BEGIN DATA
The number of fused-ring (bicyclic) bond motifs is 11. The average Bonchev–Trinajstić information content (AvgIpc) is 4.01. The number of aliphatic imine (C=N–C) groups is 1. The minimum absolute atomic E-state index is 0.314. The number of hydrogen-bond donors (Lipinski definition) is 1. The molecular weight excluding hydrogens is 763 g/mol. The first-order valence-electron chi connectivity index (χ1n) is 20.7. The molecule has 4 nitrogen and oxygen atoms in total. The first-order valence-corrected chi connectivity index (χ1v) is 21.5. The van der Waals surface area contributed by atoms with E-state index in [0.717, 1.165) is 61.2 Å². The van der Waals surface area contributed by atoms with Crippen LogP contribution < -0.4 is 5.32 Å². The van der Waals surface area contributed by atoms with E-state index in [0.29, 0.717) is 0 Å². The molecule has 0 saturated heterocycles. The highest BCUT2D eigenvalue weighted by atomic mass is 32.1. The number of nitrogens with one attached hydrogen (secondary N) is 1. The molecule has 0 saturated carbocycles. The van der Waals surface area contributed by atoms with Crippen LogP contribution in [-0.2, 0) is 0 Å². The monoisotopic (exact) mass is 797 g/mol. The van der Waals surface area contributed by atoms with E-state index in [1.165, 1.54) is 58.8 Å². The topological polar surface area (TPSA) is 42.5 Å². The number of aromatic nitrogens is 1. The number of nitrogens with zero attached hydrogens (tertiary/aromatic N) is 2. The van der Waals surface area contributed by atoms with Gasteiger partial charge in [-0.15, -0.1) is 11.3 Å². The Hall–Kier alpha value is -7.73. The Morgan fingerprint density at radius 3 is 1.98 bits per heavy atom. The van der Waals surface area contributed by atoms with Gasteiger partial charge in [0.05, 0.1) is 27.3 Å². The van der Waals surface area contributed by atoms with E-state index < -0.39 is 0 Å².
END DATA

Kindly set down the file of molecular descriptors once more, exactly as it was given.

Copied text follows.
The number of fused-ring (bicyclic) bond motifs is 11. The average Bonchev–Trinajstić information content (AvgIpc) is 4.01. The number of aliphatic imine (C=N–C) groups is 1. The minimum absolute atomic E-state index is 0.314. The number of hydrogen-bond donors (Lipinski definition) is 1. The molecular weight excluding hydrogens is 763 g/mol. The first-order valence-electron chi connectivity index (χ1n) is 20.7. The molecule has 4 nitrogen and oxygen atoms in total. The first-order valence-corrected chi connectivity index (χ1v) is 21.5. The van der Waals surface area contributed by atoms with E-state index in [0.717, 1.165) is 61.2 Å². The van der Waals surface area contributed by atoms with Crippen LogP contribution < -0.4 is 5.32 Å². The van der Waals surface area contributed by atoms with E-state index in [0.29, 0.717) is 0 Å². The molecule has 0 saturated heterocycles. The highest BCUT2D eigenvalue weighted by atomic mass is 32.1. The number of nitrogens with one attached hydrogen (secondary N) is 1. The molecule has 0 saturated carbocycles. The van der Waals surface area contributed by atoms with Crippen LogP contribution in [-0.2, 0) is 0 Å². The monoisotopic (exact) mass is 797 g/mol. The van der Waals surface area contributed by atoms with E-state index in [1.165, 1.54) is 58.8 Å². The topological polar surface area (TPSA) is 42.5 Å². The number of aromatic nitrogens is 1. The number of nitrogens with zero attached hydrogens (tertiary/aromatic N) is 2. The van der Waals surface area contributed by atoms with Gasteiger partial charge in [-0.15, -0.1) is 11.3 Å². The Hall–Kier alpha value is -7.73. The Morgan fingerprint density at radius 3 is 1.98 bits per heavy atom. The van der Waals surface area contributed by atoms with Gasteiger partial charge in [0.05, 0.1) is 27.3 Å². The van der Waals surface area contributed by atoms with E-state index < -0.39 is 0 Å².